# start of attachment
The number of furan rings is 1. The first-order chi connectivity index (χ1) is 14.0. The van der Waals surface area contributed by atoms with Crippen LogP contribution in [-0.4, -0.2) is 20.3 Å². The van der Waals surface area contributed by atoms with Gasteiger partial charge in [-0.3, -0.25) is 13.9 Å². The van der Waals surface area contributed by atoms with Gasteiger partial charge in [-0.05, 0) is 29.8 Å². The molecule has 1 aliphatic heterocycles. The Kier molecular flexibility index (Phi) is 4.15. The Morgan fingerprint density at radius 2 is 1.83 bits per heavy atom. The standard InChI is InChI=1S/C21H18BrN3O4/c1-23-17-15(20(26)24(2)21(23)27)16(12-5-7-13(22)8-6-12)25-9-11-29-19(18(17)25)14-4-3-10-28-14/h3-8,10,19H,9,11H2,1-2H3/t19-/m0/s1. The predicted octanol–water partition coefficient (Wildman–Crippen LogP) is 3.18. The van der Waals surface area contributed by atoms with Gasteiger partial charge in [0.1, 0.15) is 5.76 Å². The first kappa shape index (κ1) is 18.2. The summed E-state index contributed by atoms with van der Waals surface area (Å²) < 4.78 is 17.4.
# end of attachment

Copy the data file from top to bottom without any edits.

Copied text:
The number of furan rings is 1. The first-order chi connectivity index (χ1) is 14.0. The van der Waals surface area contributed by atoms with Crippen LogP contribution in [-0.4, -0.2) is 20.3 Å². The van der Waals surface area contributed by atoms with Gasteiger partial charge in [-0.3, -0.25) is 13.9 Å². The van der Waals surface area contributed by atoms with Gasteiger partial charge in [-0.05, 0) is 29.8 Å². The molecule has 1 aliphatic heterocycles. The Kier molecular flexibility index (Phi) is 4.15. The Morgan fingerprint density at radius 2 is 1.83 bits per heavy atom. The standard InChI is InChI=1S/C21H18BrN3O4/c1-23-17-15(20(26)24(2)21(23)27)16(12-5-7-13(22)8-6-12)25-9-11-29-19(18(17)25)14-4-3-10-28-14/h3-8,10,19H,9,11H2,1-2H3/t19-/m0/s1. The predicted octanol–water partition coefficient (Wildman–Crippen LogP) is 3.18. The van der Waals surface area contributed by atoms with Gasteiger partial charge in [0.1, 0.15) is 5.76 Å². The first kappa shape index (κ1) is 18.2. The summed E-state index contributed by atoms with van der Waals surface area (Å²) < 4.78 is 17.4.